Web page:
Schools in Buxton were racially integrated and taught by both black and white instructors. The Consolidated Coal also treated blacks and whites equally, with regards to housing and employment matters. Buxton changed during the start of World War I in France. Coal production had peaked and the black population began to slowly decline. Fires destroyed buildings and homes in Buxton, and by 1919, there were only a few hundred of people left. In 1923, the coal company moved its headquarters and sold out to the Superior Coal Company in 1925. The Buxton mine closed in 1927.
Drop by the library to learn more about Buxton, a fascinating chapter in Iowa history.
Monday, February 1 is the date for the 2016 Iowa caucus. The caucus begins at 7 pm and in order to participate you must be inline or signed in by 7 pm. Speaking from experience you may want to plan on getting there early as the lines may be very long. Even though the Republican and Democratic caucus are strictly party functions, the Johnson County Auditor receives so many questions that Auditor has compiled a lot of very useful information about the caucus. The two parties differ in how they caucus. www.uspresidentialnews.com has a good explanation of how they work.
Party chairs in the ninety-nine Iowa counties are explicitly charged with issuing the “call” to caucus, setting up caucus locations, and identifying temporary chairs for each of their caucuses. Unlike a primary election, the costs of the precinct caucuses are borne by the parties, not the state. One result is that one of the first activities of any precinct caucus is to “pass the hat” to raise funds for the county and state party. But also unlike a primary election, vote counting is done by the parties, not government officials.
The Republicans begin the presidential straw poll. In most precincts this will be carried out via a paper ballot (the state party’s preference), which may be simply torn pieces of paper or a more formal ballot prepared ahead of time by the temporary chair. Those in attendance are asked if anyone wishes to speak on behalf of a candidate. Speeches are usually short, and are of the type “why I support candidate B and why you should too.” Following the speeches, ballots are cast and then collected by the chair, who next assigns someone (perhaps the secretary) to count them, report the results to the caucus, and record them on a form provided by the state party. More information is available from the Republican Party of Iowa.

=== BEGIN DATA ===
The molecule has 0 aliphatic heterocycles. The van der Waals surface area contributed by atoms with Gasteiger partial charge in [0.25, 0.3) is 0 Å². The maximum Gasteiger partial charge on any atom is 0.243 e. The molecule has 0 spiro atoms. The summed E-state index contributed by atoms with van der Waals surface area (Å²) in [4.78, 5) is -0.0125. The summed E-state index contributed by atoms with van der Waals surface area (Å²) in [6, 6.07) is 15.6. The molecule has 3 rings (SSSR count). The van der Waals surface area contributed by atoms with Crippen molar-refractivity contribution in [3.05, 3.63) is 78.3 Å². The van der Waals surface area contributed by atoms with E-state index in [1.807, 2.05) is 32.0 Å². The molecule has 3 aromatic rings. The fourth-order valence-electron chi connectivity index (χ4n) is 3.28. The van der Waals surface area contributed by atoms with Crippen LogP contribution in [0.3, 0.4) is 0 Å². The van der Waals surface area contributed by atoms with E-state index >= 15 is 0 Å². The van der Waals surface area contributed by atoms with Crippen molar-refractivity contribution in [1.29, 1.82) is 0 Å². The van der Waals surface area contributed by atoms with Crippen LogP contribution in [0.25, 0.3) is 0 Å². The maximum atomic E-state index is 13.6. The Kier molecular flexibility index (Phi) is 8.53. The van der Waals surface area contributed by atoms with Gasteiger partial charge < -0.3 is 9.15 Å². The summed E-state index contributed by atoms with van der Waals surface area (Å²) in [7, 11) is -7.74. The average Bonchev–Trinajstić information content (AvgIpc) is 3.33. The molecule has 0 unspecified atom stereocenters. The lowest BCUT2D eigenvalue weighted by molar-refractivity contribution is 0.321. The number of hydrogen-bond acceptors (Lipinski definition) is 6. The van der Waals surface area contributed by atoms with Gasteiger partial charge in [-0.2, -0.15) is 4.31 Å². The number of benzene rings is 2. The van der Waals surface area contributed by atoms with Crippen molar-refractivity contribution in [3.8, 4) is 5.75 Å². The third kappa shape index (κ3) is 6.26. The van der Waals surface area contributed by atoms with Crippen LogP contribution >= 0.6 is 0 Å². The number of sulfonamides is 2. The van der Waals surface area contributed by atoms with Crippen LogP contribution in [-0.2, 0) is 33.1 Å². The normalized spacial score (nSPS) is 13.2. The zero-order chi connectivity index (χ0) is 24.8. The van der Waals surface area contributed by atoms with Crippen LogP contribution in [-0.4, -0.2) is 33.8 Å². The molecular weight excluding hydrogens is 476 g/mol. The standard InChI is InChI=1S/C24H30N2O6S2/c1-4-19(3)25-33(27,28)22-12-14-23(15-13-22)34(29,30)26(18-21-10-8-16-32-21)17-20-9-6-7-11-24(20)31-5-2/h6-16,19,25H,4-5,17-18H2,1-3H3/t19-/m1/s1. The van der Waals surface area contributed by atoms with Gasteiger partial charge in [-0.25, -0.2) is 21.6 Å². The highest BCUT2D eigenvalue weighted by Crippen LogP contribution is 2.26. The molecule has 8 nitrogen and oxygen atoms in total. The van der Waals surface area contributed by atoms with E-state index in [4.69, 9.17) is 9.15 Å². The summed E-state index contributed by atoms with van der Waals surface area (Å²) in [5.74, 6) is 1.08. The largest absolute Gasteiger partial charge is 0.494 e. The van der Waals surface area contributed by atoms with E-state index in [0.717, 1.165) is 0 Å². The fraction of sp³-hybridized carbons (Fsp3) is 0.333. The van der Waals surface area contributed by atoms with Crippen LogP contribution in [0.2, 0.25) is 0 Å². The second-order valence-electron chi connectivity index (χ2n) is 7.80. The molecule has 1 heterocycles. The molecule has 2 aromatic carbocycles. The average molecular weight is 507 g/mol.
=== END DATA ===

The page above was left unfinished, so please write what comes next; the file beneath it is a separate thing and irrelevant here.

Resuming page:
The Democratic presidential preference rules are far more complex. This complexity comes because national party rules require proportional allocation of delegates at every level of a caucus-to-convention nomination system. The viability threshold requirement adds to this complexity, but the system may well end up giving more candidates a chance and more voters a choice, and bring about more sincere voting. Party rules require that “preference groups” not be formed until half an hour after the caucus opens, so the time is usually filled by reading letters of greetings from elected officials, and passing the hat to raise money for the local and state parties. Once the appointed time arrives, things shift into gear. More information is available from the Iowa Democratic Party.
The location of your caucus site may not be the same as where you vote. You can find out your site by using this link if you are going to caucus as a Democrat or if you are going to caucus as a Republican. You will need to know your precinct if you are caucusing as a Republican. Use this link to find your precinct.
Walking outdoors after a recent snowfall you can discover just what animals are out and about in your neighborhood. What animal made the track on the left? If you guessed squirrel, you are right.
And what about the other tracks? Can you identify that animal? Yes, you’re correct, that is a rabbit track.
For help in identifying tracks the library has a number of books to help you. There are more advanced books upstairs in the nonfiction collection, including one that offers guidance on tracking rhinos and elephants, probably not so useful for a winter’s walk in an Iowa park, but still full of interesting information on how to best track and observe animals in a very different habitat. There are also a number of books in the children’s collection on animal tracks with easy to follow illustrations and photographs.